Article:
This talk was given at the University of Sydney School of Physics Colloquium 19 June 2017.
It’s great to be back here. That feels a bit awkward to say since it’s only been 6 months since I left and I’m only 10 minutes away. But King and Broadway might as well be the Pacific Ocean for academics. I’m Chris Ferrie. I’m just down the road at the Centre for Quantum Software and Information. It’s an awesome new Centre. We’re on Twitter. You should check us out.
Now, though the title of the talk doesn’t make it obvious, I am a serious, well… maybe not serious, but I am an academic. But I also have a hobby… tennis. No, I write children’s books. Yes, it is a real book. And, yes, I wrote it and self published it several years ago when I was a postdoc. Why, and how, and for what purpose, well… that is the purpose of this talk.
Measure twice, cut once. So the old proverb goes. It certainly it makes sense if you only have enough material to build a thing. However, and I see this all too often in otherwise very smart people, too much measuring leads to over optimisation and inaction, not enough cutting. Whereas, I like cut several times, toss things out, try new cutting instruments, and so on. I almost never measure. Ultimately, this is the story of Quantum Physics for Babies. I just did it. It wasn’t carefully planned, nor was there a spark or ah-ha moment which spawned the idea. I started, I failed, I started again.
And, for better or worse, the book became popular. Journalists starting asking me, “why did you write this book?” and, more seriously, “why teach quantum physics to babies, why is that important?”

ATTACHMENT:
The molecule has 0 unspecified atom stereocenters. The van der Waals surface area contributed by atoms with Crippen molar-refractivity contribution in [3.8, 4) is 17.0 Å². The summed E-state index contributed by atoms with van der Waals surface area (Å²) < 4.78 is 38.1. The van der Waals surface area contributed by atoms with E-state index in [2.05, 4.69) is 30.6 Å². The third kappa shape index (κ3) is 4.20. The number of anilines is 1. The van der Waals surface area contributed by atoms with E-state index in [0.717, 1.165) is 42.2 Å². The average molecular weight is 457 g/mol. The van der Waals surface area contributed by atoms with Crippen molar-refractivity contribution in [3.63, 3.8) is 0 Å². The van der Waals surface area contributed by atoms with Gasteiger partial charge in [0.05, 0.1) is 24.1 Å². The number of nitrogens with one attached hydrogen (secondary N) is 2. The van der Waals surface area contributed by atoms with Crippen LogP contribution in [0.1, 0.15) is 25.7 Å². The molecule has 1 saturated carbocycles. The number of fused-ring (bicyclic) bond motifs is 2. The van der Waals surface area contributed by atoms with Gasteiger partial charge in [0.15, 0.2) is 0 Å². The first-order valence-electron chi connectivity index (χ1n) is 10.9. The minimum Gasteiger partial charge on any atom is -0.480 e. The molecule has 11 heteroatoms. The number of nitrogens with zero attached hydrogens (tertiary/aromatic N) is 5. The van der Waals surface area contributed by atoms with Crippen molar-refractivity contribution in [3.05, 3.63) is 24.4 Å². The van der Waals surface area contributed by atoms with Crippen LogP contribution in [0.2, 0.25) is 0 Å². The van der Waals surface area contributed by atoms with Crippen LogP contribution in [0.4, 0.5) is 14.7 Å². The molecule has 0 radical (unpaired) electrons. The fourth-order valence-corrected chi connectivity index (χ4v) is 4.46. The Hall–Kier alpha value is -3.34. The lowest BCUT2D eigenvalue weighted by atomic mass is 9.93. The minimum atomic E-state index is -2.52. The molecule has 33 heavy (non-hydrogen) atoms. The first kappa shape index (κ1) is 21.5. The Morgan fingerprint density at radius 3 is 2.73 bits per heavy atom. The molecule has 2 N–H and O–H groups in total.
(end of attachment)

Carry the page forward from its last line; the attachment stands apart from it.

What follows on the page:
So, I started to rationalize. Why did I write this book? And, is it important? In particular, is it important for all children, not just my own? (because it is always important to find a way to discuss your passion with your own kids.) I think the answer to “is it important?” is yes. In this talk I’ll walk you through the various levels of rationalisation I’ve went through. Each has an element of truth to it, both for myself personally and what the experts on the topic of early childhood education espouse.
But let me start at the same place I start most things, with a joke. Someone that has known me for only a short time probably wouldn’t be too surprised that I was voted “class clown” in high school. Humor plays a crucial part of almost every aspect of my life. I laugh with my partner, I laugh with my children, I laugh with my friends, and I laugh with other scientists. (Einstein didn’t think it was very funny — but, then again, he never liked quantum physics.) Happiness is the difference between your reality and your expectations. Humor often defies expectation and happiness ensues. So, hopefully you didn’t come to this talk with too many expectations and you’ll leave a little happier then when you came in. At least there’s cake.